Apr 06,2007 00:00
Dear Mr. Berko: Why is Sprint stock doing so poorly? The stock market was way up last year and doing pretty good so far this year but Sprint stock is awful. Would you think this is a good stock to buy as a longe-term investment because it hasn't gone up like other phone stocks? I'd consider owning 400 shares if you recommended it. And what do you think of AT&T? I would like to own 200 shares. It seems to be doing well and has good earnings. Do you think Cingular wireless, which is the backbone of AT&T, will continue to do well? And can you tell me why Cingular seems to be doing so much better than Sprint's wireless operation? And that makes we wonder if I should buy Sprint because its wireless operations seem to be listless. I'd appreciate a quick answer.
Dear R.G.: AT&T and Cingular are doing well because they have superb management and AT&T Inc. (T-$38.90) is doing well because its wholly owned Cingular Wireless division has AT&T's superb technology, immense resources and a smart, employee-friendly management team. As a result, Cingular, which generates about 35 percent of T's annual revenues, has become the largest wireless carrier with the deepest spectrum portfolio of any carrier in the nation's largest markets.
Cingular, the 800-pound gorilla, now has the resources to roll out new services quickly and enter new markets with a flick of a switch with minimum costs. Ma Bell's new baby (T now owns 100 percent of Cingular) is growing its revenues at 10 percent to 12 percent annually and seems to be the carrier of choice among users.
Poor Sprint Nextel Corp. (S-$19.36), which pays a stinky 10-cent dividend, just can't get its derriere off the starting block, certainly a tribute to Gary Forsee, Sprint's brilliant, friendly, charismatic and much-loved chief executive officer. Poor Forsee appears a little confused, especially in light of the fact that takeover rumors are swirling around Sprint due to his feckless performance. Sprint's earnings record over the past few years are magnificently disappointing.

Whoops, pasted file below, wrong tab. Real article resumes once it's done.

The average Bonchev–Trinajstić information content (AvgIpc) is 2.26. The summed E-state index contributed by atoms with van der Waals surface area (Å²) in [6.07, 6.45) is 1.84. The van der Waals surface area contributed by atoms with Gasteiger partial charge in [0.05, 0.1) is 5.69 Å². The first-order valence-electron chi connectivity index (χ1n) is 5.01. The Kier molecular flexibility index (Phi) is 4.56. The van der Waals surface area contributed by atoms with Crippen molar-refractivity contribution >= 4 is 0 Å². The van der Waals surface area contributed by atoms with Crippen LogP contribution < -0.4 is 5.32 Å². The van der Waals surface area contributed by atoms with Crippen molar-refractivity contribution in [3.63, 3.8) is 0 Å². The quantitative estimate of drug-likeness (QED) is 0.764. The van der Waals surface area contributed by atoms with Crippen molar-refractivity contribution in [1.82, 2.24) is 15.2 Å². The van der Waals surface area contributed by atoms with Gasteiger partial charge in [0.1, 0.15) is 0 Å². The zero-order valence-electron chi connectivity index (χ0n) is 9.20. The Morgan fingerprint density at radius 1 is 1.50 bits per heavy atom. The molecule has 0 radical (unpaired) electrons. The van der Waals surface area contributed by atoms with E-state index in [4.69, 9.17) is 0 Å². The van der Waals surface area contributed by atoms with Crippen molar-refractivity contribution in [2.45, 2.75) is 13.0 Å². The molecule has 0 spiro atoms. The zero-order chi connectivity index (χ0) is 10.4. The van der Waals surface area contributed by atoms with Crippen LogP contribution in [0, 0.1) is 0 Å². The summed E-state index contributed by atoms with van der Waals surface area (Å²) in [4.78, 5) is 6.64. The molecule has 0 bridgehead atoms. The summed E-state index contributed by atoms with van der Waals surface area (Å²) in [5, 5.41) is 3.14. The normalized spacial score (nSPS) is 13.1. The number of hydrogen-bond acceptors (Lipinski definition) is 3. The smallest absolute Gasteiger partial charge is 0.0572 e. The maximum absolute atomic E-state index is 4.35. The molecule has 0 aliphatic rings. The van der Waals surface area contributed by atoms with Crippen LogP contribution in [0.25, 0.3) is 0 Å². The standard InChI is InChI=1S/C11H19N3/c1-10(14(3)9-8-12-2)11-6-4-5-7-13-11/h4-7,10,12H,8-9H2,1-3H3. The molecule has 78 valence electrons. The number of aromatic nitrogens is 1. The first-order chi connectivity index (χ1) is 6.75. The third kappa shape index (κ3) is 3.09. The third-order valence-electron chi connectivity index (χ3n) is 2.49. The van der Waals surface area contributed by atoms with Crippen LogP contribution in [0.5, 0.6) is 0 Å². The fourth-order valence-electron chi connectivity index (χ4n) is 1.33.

Earnings for 2006 (34 cents) are down from 87 cents in 2005 and this year's expected earnings of 84 cents continue to give Forsee agita.
Meanwhile, AT&T's Eddy "E." Whitacre Jr. is basking in the sunshine. Earnings for 2005 were $1.72 (a 21 percent increase from 2004) while earning for 2006 increased to $2.33 (a 35 percent increase) earnings for this year are expected to reach $2.61 and earnings for 2008 could exceed $3.00. And T's $1.42 dividend yields a sweet 3.6 percent. Cingular is one of AT&T's most powerful growth engines and its contribution to future profits and dividends is expected to be enormous.
I believe T is a grand long-term investment and over the next decade could give you better results than the remaining 29 issues in the Dow 30 Industrial averages. So without question, I'd own 200 shares. I believe T's revenues, T's earnings and T's dividend will continue to provide its shareholders with above average results.
I hope you don't think I'm bonkers, but I'd also buy Sprint. Oh, I wouldn't own Sprint as an investment but rather as a speculation. Two sources seem to believe that Forsee, who realizes he lacks the stature to be top banana, is looking for a face-saving exit and a parachute that will give him a soft landing. If Forsee is replaced, there's little doubt in many minds that new management will have the right stuff to put some zippity do-dah in this bungling carrier.
I'd consider owning Sprint as a speculation because the current takeover talk could become serious conversation in the next 6 months or sooner. The company's stock trades 64 cents below its $20 book value with a salivating cash flow of $13 billion. While this cash flow provides Sprint with the means to upgrade its WiMax broadband wireless, its iDen radio and code division multiple access networks, Forsee and his boys appear to lack follow-through capacity.
A buyout will take a record amount of capital, but records are being broken in this business every quarter. So I have no qualms about owning 200 shares (not 400) of Sprint as long as you realize it's not an investment but rather a speculation.
Please address your financial questions to Malcolm Berko, P.O. Box 1416, Boca Raton, FL 33429 or e-mail him at email@example.com.